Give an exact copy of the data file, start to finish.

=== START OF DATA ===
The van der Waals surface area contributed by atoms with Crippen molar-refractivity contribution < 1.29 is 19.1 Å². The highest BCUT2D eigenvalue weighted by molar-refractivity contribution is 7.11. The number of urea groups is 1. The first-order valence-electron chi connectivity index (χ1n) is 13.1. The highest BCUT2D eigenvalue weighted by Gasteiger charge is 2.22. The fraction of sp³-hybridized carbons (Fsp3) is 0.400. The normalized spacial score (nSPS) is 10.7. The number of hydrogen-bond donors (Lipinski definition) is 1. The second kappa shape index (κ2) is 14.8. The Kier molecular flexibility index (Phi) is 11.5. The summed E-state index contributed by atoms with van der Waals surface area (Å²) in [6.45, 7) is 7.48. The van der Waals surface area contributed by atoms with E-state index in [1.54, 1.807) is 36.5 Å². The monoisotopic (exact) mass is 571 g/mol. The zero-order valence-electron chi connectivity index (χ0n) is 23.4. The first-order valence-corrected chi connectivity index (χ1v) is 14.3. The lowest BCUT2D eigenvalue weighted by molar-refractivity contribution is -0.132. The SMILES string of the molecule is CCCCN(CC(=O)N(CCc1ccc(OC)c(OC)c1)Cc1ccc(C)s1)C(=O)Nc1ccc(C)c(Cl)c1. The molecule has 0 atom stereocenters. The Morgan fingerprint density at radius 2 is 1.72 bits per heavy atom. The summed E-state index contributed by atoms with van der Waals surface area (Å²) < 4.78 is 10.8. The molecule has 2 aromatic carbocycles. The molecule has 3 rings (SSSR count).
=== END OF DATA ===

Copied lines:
The van der Waals surface area contributed by atoms with Crippen molar-refractivity contribution < 1.29 is 19.1 Å². The highest BCUT2D eigenvalue weighted by molar-refractivity contribution is 7.11. The number of urea groups is 1. The first-order valence-electron chi connectivity index (χ1n) is 13.1. The highest BCUT2D eigenvalue weighted by Gasteiger charge is 2.22. The fraction of sp³-hybridized carbons (Fsp3) is 0.400. The normalized spacial score (nSPS) is 10.7. The number of hydrogen-bond donors (Lipinski definition) is 1. The second kappa shape index (κ2) is 14.8. The Kier molecular flexibility index (Phi) is 11.5. The summed E-state index contributed by atoms with van der Waals surface area (Å²) in [6.45, 7) is 7.48. The van der Waals surface area contributed by atoms with E-state index in [1.54, 1.807) is 36.5 Å². The monoisotopic (exact) mass is 571 g/mol. The zero-order valence-electron chi connectivity index (χ0n) is 23.4. The first-order valence-corrected chi connectivity index (χ1v) is 14.3. The lowest BCUT2D eigenvalue weighted by molar-refractivity contribution is -0.132. The SMILES string of the molecule is CCCCN(CC(=O)N(CCc1ccc(OC)c(OC)c1)Cc1ccc(C)s1)C(=O)Nc1ccc(C)c(Cl)c1. The molecule has 0 atom stereocenters. The Morgan fingerprint density at radius 2 is 1.72 bits per heavy atom. The summed E-state index contributed by atoms with van der Waals surface area (Å²) < 4.78 is 10.8. The molecule has 2 aromatic carbocycles. The molecule has 3 rings (SSSR count).